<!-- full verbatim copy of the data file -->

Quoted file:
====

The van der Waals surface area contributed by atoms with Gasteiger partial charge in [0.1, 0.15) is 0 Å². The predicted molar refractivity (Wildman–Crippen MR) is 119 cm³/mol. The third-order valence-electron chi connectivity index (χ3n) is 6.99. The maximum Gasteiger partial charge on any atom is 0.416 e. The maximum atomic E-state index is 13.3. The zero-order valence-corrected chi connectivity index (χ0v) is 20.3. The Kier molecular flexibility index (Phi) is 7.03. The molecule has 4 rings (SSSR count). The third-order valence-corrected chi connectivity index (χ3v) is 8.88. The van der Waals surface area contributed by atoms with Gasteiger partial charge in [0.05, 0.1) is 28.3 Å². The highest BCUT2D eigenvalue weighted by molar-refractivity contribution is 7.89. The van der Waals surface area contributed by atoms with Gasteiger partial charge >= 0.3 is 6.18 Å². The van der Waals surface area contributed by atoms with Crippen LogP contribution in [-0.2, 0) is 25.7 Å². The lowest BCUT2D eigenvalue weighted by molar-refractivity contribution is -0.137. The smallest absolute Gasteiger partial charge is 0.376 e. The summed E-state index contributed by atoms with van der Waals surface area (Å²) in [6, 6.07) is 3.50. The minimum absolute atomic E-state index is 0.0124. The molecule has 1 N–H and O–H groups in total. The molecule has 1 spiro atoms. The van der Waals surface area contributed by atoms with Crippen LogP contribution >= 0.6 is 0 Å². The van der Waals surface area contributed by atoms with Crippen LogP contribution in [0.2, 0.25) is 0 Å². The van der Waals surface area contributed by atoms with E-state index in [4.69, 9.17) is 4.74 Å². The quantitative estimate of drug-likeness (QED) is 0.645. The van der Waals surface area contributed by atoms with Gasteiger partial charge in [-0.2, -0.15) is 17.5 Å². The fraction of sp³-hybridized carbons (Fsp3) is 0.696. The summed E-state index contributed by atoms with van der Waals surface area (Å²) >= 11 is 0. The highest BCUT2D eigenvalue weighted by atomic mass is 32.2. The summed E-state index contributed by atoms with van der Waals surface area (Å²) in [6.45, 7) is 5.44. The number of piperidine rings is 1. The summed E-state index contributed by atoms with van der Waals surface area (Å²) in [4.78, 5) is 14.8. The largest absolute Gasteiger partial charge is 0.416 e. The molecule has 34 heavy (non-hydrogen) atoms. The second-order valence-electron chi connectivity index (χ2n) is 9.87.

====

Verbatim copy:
The van der Waals surface area contributed by atoms with Gasteiger partial charge in [0.1, 0.15) is 0 Å². The predicted molar refractivity (Wildman–Crippen MR) is 119 cm³/mol. The third-order valence-electron chi connectivity index (χ3n) is 6.99. The maximum Gasteiger partial charge on any atom is 0.416 e. The maximum atomic E-state index is 13.3. The zero-order valence-corrected chi connectivity index (χ0v) is 20.3. The Kier molecular flexibility index (Phi) is 7.03. The molecule has 4 rings (SSSR count). The third-order valence-corrected chi connectivity index (χ3v) is 8.88. The van der Waals surface area contributed by atoms with Gasteiger partial charge in [0.05, 0.1) is 28.3 Å². The highest BCUT2D eigenvalue weighted by molar-refractivity contribution is 7.89. The van der Waals surface area contributed by atoms with Gasteiger partial charge >= 0.3 is 6.18 Å². The van der Waals surface area contributed by atoms with Crippen LogP contribution in [-0.2, 0) is 25.7 Å². The lowest BCUT2D eigenvalue weighted by molar-refractivity contribution is -0.137. The smallest absolute Gasteiger partial charge is 0.376 e. The summed E-state index contributed by atoms with van der Waals surface area (Å²) in [6, 6.07) is 3.50. The minimum absolute atomic E-state index is 0.0124. The molecule has 1 N–H and O–H groups in total. The molecule has 1 spiro atoms. The van der Waals surface area contributed by atoms with Crippen LogP contribution >= 0.6 is 0 Å². The van der Waals surface area contributed by atoms with Crippen LogP contribution in [0.2, 0.25) is 0 Å². The van der Waals surface area contributed by atoms with E-state index in [4.69, 9.17) is 4.74 Å². The quantitative estimate of drug-likeness (QED) is 0.645. The van der Waals surface area contributed by atoms with Gasteiger partial charge in [-0.2, -0.15) is 17.5 Å². The fraction of sp³-hybridized carbons (Fsp3) is 0.696. The summed E-state index contributed by atoms with van der Waals surface area (Å²) >= 11 is 0. The highest BCUT2D eigenvalue weighted by atomic mass is 32.2. The summed E-state index contributed by atoms with van der Waals surface area (Å²) in [6.45, 7) is 5.44. The number of piperidine rings is 1. The summed E-state index contributed by atoms with van der Waals surface area (Å²) in [4.78, 5) is 14.8. The largest absolute Gasteiger partial charge is 0.416 e. The molecule has 34 heavy (non-hydrogen) atoms. The second-order valence-electron chi connectivity index (χ2n) is 9.87.